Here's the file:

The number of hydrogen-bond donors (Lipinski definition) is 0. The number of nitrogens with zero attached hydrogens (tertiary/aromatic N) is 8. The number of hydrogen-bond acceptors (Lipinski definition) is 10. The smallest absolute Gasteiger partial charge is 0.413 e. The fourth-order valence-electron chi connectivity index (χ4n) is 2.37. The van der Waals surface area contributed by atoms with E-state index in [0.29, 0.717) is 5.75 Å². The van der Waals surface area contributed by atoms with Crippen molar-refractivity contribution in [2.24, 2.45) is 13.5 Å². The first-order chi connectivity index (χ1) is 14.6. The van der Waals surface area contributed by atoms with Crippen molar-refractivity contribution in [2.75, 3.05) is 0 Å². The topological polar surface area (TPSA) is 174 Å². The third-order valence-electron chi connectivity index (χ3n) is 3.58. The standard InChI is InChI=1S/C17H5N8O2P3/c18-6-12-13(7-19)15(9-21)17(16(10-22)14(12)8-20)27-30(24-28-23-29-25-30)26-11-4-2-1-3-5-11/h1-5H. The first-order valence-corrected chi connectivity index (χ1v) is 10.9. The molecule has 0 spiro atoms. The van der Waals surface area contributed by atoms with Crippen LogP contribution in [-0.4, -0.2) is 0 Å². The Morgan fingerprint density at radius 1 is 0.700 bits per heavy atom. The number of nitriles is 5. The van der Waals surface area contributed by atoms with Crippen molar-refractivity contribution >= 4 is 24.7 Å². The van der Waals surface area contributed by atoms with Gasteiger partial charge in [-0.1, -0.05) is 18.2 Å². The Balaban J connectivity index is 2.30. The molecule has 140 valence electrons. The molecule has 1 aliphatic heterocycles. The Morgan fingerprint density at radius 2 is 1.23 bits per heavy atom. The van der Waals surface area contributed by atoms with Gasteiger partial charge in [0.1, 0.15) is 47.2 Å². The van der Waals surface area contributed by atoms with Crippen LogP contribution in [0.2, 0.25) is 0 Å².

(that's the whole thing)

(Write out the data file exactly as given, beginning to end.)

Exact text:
The number of hydrogen-bond donors (Lipinski definition) is 0. The number of nitrogens with zero attached hydrogens (tertiary/aromatic N) is 8. The number of hydrogen-bond acceptors (Lipinski definition) is 10. The smallest absolute Gasteiger partial charge is 0.413 e. The fourth-order valence-electron chi connectivity index (χ4n) is 2.37. The van der Waals surface area contributed by atoms with E-state index in [0.29, 0.717) is 5.75 Å². The van der Waals surface area contributed by atoms with Crippen molar-refractivity contribution in [2.24, 2.45) is 13.5 Å². The first-order chi connectivity index (χ1) is 14.6. The van der Waals surface area contributed by atoms with Crippen molar-refractivity contribution in [2.75, 3.05) is 0 Å². The topological polar surface area (TPSA) is 174 Å². The third-order valence-electron chi connectivity index (χ3n) is 3.58. The standard InChI is InChI=1S/C17H5N8O2P3/c18-6-12-13(7-19)15(9-21)17(16(10-22)14(12)8-20)27-30(24-28-23-29-25-30)26-11-4-2-1-3-5-11/h1-5H. The first-order valence-corrected chi connectivity index (χ1v) is 10.9. The molecule has 0 spiro atoms. The van der Waals surface area contributed by atoms with Crippen LogP contribution in [-0.4, -0.2) is 0 Å². The Morgan fingerprint density at radius 1 is 0.700 bits per heavy atom. The number of nitriles is 5. The van der Waals surface area contributed by atoms with Crippen molar-refractivity contribution >= 4 is 24.7 Å². The van der Waals surface area contributed by atoms with Gasteiger partial charge in [-0.1, -0.05) is 18.2 Å². The Balaban J connectivity index is 2.30. The molecule has 140 valence electrons. The molecule has 1 aliphatic heterocycles. The Morgan fingerprint density at radius 2 is 1.23 bits per heavy atom. The van der Waals surface area contributed by atoms with Gasteiger partial charge in [0.1, 0.15) is 47.2 Å². The van der Waals surface area contributed by atoms with Crippen LogP contribution in [0.2, 0.25) is 0 Å².